Knoxville News Sentinal’s Jamie Satterfield, the investigative reporter who has been following the story about cleanup workers who died and were sickened by their exposure to coal ash in the cleanup of the massive spill at the Tennessee Valley Authority Kingston Fossil Fuel Power Plant in Tennessee, was interviewed yesterday on NPR’s All Things Considered.
You can listen to the entire interview here.
What my investigation showed was that Jacobs Engineering, this firm that was put in charge of the cleanup, they not only did not tell the workers the danger of coal ash, they didn’t explain to them what was in it. And in fact, they lied to them. They told them that they could safely eat a pound of coal ash, which again is full of toxins, every day and be safe. That’s absurd. Even the American Coal Ash Association doesn’t make that claim. And they also – they pressured the EPA. The EPA wanted these workers in Tyvek suits and to have respiratory masks and other respiratory protection. And Jacobs and TVA pushed back on the EPA. And then later, as some of these workers started getting sick on the job site and began to question the safety of the coal ash, if they demanded respiratory protection, they were fired.
- Aside from the obvious tragedy of workers get sick and dying due to lack or training or protective equipment, what we’re seeing here is basic job blackmail: You want a job, don’t complain and don’t ask questions.”
Being given a choice between your job or your life is a phenomenon all too common in the American workplace. Whenever I write about a worker getting killed in a trench collapse or from falling off a roof — even when they knew it was dangerous — I get letters saying “He should have just quit and found another job.”
Well, when you have a family to support, house payments to meet and kids to feed it’s not always so easy to get in the boss’s face and just go out and find another job — especially when there’s someone happy to do the job when you get fired. It’s a choice no worker should have to make.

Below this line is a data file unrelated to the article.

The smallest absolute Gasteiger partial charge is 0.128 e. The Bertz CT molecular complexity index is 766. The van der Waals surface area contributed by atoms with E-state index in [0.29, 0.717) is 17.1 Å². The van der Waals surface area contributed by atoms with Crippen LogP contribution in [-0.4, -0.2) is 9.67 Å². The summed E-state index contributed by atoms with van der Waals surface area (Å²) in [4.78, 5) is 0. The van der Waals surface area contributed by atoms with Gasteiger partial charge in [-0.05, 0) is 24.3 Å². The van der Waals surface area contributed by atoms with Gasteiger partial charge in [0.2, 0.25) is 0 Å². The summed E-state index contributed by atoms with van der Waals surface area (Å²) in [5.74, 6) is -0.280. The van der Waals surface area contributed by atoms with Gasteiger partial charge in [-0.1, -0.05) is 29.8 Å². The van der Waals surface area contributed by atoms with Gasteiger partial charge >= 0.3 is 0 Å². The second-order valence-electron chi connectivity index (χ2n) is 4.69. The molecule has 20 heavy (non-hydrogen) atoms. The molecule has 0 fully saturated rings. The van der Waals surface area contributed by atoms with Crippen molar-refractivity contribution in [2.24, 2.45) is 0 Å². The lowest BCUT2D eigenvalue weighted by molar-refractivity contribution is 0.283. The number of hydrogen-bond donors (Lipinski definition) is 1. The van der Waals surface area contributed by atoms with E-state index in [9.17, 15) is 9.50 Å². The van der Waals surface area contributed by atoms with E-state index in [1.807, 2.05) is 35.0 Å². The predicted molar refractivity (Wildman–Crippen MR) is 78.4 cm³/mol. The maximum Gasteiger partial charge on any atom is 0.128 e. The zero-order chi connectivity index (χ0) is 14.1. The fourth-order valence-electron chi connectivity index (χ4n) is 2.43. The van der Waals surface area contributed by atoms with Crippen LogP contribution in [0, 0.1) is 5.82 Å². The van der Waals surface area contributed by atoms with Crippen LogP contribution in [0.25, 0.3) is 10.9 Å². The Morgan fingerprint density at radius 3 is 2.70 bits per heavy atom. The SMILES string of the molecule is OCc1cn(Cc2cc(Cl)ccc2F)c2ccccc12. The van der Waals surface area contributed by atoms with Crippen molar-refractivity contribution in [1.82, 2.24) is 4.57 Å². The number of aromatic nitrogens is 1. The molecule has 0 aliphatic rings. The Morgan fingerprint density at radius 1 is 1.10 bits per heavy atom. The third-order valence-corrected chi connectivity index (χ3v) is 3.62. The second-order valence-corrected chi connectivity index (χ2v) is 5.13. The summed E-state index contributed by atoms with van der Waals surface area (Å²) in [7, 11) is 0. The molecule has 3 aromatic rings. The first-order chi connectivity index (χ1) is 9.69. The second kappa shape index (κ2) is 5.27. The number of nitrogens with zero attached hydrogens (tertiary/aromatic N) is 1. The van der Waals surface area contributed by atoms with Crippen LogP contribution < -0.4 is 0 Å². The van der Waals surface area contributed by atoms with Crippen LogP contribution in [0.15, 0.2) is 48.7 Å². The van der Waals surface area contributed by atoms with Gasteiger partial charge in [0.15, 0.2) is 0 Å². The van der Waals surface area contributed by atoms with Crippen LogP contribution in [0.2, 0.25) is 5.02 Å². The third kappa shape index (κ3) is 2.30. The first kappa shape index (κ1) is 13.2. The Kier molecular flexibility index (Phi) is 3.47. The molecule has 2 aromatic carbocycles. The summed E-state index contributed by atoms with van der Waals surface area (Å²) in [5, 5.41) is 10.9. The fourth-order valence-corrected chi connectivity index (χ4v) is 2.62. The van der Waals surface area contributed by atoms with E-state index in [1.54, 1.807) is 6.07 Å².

- As the NPR interviewer Ailsa Chang notes, Satterfield wasn’t just a reporter, she was also involved in helping the lawyers representing the plaintiffs. As Satterfield explained:
These workers – to explain, many of them are from right here in my own community of east Tennessee, but many of them are from across the country as well. And so when I initially started the reporting, I was able to find workers and send them to the lawyers. And the other thing that I did was anytime that I discovered in my reporting, I would – once we published, then I would send that to them.
These days, when so much of the main media is focused the big national stories, and few papers can afford to support investigative journalism, and labor reporters are a thing of the past, there are still hard-working (and low paid) journalists out there who are not only bringing workers’ stories to life, but also bending the arc of the moral universe toward justice.
It is reporters like Jamie Satterfield, or Ken Ward at the Charleston Gazette-Mail, or Jim Morris at the Center for Public Integrity, or Audrey Dutton at the Idaho Statesman, or the team at the Tampa Bay Times, or organizations like ProPublica and the Center for Investigative Reporting that are — as pioneering medical researcher and advocate Irving Selikoff said — putting the tears back into the data.